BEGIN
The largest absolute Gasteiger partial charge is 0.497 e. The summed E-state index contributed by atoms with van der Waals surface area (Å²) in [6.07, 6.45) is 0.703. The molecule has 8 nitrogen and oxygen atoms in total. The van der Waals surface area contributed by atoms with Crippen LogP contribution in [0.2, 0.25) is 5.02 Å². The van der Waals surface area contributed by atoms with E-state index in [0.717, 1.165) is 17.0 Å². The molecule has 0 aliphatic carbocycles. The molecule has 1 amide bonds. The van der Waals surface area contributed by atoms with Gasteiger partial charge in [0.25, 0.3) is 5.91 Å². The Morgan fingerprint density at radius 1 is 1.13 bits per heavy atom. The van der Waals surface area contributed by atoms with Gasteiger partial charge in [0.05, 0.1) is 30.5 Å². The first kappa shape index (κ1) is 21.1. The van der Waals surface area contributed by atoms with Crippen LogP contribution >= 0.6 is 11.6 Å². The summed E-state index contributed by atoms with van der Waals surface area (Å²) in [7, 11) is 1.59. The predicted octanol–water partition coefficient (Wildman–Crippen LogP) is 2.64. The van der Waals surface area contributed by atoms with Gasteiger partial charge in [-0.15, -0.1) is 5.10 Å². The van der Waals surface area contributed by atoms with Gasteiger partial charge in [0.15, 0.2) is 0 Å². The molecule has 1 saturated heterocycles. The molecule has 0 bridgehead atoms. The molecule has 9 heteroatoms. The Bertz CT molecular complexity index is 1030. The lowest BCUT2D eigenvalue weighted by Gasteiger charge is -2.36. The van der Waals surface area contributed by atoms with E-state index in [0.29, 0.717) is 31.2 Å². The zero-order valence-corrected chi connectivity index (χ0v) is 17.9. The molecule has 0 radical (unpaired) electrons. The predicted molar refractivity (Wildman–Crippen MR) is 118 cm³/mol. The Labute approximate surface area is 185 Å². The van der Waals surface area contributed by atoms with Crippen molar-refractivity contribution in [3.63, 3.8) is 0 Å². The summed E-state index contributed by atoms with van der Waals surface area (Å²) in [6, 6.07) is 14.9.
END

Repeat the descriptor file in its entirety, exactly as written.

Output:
The largest absolute Gasteiger partial charge is 0.497 e. The summed E-state index contributed by atoms with van der Waals surface area (Å²) in [6.07, 6.45) is 0.703. The molecule has 8 nitrogen and oxygen atoms in total. The van der Waals surface area contributed by atoms with Crippen LogP contribution in [0.2, 0.25) is 5.02 Å². The van der Waals surface area contributed by atoms with E-state index in [0.717, 1.165) is 17.0 Å². The molecule has 0 aliphatic carbocycles. The molecule has 1 amide bonds. The van der Waals surface area contributed by atoms with Gasteiger partial charge in [0.25, 0.3) is 5.91 Å². The Morgan fingerprint density at radius 1 is 1.13 bits per heavy atom. The van der Waals surface area contributed by atoms with Gasteiger partial charge in [0.05, 0.1) is 30.5 Å². The first kappa shape index (κ1) is 21.1. The van der Waals surface area contributed by atoms with Crippen LogP contribution >= 0.6 is 11.6 Å². The summed E-state index contributed by atoms with van der Waals surface area (Å²) in [7, 11) is 1.59. The predicted octanol–water partition coefficient (Wildman–Crippen LogP) is 2.64. The van der Waals surface area contributed by atoms with Gasteiger partial charge in [-0.15, -0.1) is 5.10 Å². The van der Waals surface area contributed by atoms with Gasteiger partial charge in [0.15, 0.2) is 0 Å². The molecule has 1 saturated heterocycles. The molecule has 0 bridgehead atoms. The molecule has 9 heteroatoms. The Bertz CT molecular complexity index is 1030. The lowest BCUT2D eigenvalue weighted by Gasteiger charge is -2.36. The van der Waals surface area contributed by atoms with E-state index in [0.29, 0.717) is 31.2 Å². The zero-order valence-corrected chi connectivity index (χ0v) is 17.9. The molecule has 0 radical (unpaired) electrons. The predicted molar refractivity (Wildman–Crippen MR) is 118 cm³/mol. The Labute approximate surface area is 185 Å². The van der Waals surface area contributed by atoms with Crippen molar-refractivity contribution in [3.63, 3.8) is 0 Å². The summed E-state index contributed by atoms with van der Waals surface area (Å²) in [6, 6.07) is 14.9.